Department 19 – Zero Hour : Will Hill

Zero Hour (Department 19, #4)Zero Hour by Will Hill

My rating: 5 of 5 stars

This wildly vivid and intense addition to the Zero Hour series by Will Hill basically re-defines nerve-shredding.

Department 19 is standing against the darkness. The problem is that the thin red line that they provide is getting thinner by the day and now that the Big Bad is making itself known, things are getting very scary indeed. It’s time for Department 19 to face Zero Hour.

Zero Hour is part four of a series and whilst there are elements of the plot and characters which won’t make much sense if you’ve not read the others, I have to applaud Hill’s skill in making this book accessible to new readers. He weaves in detail and backstory so solidly and never once resorts to the great and awkward technique of “So what did you do last Summer?” “Well, thank you for asking mysterious stranger, this is exactly what I did.”

Mythology wise this is good and great stuff. It’s a dark weaving of tapestry; of blood sodden story and painful pasts and it all just fits. What Hill does with his Big Bad in this book is just perfectly awful. He fits. It works. There’s very little to say other than this book features one of the darkest characters I’ve ever read in young adult literature and yet I couldn’t not read him. I wanted to. I was bound to those pages and did the terribly cliche thing of sort of forgetting to breathe just a little.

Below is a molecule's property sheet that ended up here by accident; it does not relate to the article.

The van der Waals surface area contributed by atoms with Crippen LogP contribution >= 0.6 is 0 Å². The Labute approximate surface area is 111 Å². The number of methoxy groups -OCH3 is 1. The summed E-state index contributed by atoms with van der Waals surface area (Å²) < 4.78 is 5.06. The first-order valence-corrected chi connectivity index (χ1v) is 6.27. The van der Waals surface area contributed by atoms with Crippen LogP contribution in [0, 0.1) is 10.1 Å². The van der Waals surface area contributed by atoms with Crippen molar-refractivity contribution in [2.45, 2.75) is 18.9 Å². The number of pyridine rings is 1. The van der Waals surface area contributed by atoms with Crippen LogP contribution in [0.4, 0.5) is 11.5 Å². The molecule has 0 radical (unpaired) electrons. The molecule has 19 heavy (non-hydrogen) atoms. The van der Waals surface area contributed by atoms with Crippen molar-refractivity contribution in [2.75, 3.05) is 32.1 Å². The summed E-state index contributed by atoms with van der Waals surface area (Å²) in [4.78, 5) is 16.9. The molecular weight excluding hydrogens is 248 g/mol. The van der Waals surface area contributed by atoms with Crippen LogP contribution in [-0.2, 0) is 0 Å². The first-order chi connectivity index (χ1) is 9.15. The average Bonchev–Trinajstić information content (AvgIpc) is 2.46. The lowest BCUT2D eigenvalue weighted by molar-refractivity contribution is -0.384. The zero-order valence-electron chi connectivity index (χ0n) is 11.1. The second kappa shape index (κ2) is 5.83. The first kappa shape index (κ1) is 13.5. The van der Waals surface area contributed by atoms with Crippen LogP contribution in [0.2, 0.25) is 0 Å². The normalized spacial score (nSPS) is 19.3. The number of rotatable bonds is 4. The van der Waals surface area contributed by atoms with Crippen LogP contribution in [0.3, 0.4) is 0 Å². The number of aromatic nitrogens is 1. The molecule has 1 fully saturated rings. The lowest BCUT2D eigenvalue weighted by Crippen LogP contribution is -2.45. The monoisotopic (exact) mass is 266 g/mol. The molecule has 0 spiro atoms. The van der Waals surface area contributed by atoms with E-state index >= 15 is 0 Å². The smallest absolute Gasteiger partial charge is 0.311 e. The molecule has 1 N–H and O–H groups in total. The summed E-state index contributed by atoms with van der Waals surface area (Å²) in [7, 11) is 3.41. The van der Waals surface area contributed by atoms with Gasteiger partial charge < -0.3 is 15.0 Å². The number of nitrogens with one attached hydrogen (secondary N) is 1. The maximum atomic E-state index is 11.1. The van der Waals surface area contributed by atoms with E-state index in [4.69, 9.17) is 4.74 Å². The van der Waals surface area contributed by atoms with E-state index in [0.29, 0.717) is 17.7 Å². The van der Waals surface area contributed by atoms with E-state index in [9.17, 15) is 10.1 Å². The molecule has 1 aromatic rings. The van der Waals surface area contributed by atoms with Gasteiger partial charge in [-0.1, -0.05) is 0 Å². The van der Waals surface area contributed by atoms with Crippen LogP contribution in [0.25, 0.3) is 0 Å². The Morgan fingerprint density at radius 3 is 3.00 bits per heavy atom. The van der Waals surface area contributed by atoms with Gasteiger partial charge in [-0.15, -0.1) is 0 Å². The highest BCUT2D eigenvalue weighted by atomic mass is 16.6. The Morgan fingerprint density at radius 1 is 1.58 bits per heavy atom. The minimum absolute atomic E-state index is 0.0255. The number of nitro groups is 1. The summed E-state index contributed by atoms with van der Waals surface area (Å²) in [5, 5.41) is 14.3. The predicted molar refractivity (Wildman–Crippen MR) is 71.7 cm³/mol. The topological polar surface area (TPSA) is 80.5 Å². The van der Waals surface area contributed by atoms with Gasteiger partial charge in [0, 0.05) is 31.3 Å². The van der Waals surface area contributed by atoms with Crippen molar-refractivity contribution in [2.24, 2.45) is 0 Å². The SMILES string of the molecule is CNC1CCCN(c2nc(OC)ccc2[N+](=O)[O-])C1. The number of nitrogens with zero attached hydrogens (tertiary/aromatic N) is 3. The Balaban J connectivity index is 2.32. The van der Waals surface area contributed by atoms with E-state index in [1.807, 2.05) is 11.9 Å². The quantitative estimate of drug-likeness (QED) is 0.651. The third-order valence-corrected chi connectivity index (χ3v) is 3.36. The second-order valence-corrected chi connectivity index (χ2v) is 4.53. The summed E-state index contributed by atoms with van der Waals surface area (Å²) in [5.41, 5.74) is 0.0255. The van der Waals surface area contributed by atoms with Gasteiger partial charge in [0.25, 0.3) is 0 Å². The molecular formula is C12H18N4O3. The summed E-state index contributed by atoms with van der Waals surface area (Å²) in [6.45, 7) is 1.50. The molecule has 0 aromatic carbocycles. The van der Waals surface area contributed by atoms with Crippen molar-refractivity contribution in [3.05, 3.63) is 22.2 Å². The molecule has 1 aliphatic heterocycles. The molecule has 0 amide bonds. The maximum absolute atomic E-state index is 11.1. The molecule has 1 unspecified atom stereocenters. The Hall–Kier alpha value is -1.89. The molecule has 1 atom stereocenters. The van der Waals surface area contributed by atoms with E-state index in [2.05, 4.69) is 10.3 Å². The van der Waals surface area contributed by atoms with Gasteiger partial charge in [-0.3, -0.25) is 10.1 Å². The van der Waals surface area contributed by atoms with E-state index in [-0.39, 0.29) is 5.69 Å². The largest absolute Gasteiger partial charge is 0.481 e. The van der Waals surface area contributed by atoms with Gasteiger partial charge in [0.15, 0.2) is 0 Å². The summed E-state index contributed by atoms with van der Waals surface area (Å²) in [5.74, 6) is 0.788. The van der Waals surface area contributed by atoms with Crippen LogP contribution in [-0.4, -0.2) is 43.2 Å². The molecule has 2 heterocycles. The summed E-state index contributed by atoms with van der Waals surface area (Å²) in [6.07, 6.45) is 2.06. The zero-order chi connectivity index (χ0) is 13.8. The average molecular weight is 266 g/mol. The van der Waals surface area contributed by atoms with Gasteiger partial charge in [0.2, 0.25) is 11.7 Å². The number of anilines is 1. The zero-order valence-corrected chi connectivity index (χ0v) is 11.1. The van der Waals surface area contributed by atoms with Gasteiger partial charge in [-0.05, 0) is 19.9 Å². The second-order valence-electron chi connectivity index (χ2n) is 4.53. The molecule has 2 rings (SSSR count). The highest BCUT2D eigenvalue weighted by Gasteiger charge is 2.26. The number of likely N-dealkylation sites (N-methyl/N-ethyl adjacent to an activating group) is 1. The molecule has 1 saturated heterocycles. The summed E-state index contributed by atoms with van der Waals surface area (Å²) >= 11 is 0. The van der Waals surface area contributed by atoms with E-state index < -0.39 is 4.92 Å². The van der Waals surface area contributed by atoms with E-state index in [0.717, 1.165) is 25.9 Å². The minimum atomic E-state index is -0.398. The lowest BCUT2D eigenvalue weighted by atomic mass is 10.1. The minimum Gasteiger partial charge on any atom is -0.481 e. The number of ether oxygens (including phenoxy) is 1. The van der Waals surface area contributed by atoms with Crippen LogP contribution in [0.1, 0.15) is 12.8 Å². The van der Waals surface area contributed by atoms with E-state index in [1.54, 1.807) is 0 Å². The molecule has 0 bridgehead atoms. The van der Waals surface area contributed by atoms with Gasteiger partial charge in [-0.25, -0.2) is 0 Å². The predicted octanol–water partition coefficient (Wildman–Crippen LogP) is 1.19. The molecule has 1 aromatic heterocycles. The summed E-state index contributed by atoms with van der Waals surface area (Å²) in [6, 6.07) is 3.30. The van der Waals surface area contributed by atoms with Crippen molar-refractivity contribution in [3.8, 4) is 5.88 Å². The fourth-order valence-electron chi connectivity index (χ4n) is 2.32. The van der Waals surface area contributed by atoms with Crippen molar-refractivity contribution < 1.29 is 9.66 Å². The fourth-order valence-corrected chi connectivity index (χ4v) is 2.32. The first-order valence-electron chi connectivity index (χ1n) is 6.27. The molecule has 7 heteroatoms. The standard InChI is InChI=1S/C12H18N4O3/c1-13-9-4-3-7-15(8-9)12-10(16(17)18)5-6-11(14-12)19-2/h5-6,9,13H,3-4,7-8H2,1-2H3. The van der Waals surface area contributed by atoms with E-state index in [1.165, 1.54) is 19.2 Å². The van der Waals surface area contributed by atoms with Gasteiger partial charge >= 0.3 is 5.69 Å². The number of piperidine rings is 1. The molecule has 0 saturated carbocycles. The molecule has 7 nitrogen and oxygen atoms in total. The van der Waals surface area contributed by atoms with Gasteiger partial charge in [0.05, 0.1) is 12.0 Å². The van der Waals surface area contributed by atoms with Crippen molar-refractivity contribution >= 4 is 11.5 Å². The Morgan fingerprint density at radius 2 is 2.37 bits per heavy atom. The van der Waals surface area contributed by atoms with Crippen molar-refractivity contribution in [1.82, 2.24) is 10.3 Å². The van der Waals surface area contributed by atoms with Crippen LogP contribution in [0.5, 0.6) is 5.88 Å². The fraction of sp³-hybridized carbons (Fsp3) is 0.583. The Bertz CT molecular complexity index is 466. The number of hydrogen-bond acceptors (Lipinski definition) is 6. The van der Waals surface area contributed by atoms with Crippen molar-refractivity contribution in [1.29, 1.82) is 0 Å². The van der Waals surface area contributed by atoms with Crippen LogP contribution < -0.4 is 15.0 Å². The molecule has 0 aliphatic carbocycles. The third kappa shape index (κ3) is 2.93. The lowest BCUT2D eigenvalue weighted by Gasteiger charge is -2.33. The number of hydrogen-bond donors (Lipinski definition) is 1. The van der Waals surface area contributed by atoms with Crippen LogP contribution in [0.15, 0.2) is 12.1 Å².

One thing to quickly note is that there are some intensely graphic moments of violence in this book. They are all really well handled (I’m oddly amused by my turn of phrase there), and it’s a credit to Hill that they all feel part of this text and not gratuitous nor sensationalist in anyway. The violence in this book is narratorially (that’s not a word but go with me?) and textually deserved. As ever my suggestion is if working with children or recommending this to them, read the book and trust your instincts in how you handle this and work with this book.

What I love about books like this is when they remember that despite all the strangeness, the weirdness, the werewolves and the vampires, is that underneath it all, people are people. Still. Always. Hill gets that, I think, and his people are joyous. Idiotic. Brave. Loving. Passionate. Real.

Every time I think back to Zero Hour, I just exhale a little bit and go “Ooof. That was a good book.”

My thanks to HarperCollins for letting me have a look at this via NetGalley.

View all my reviews

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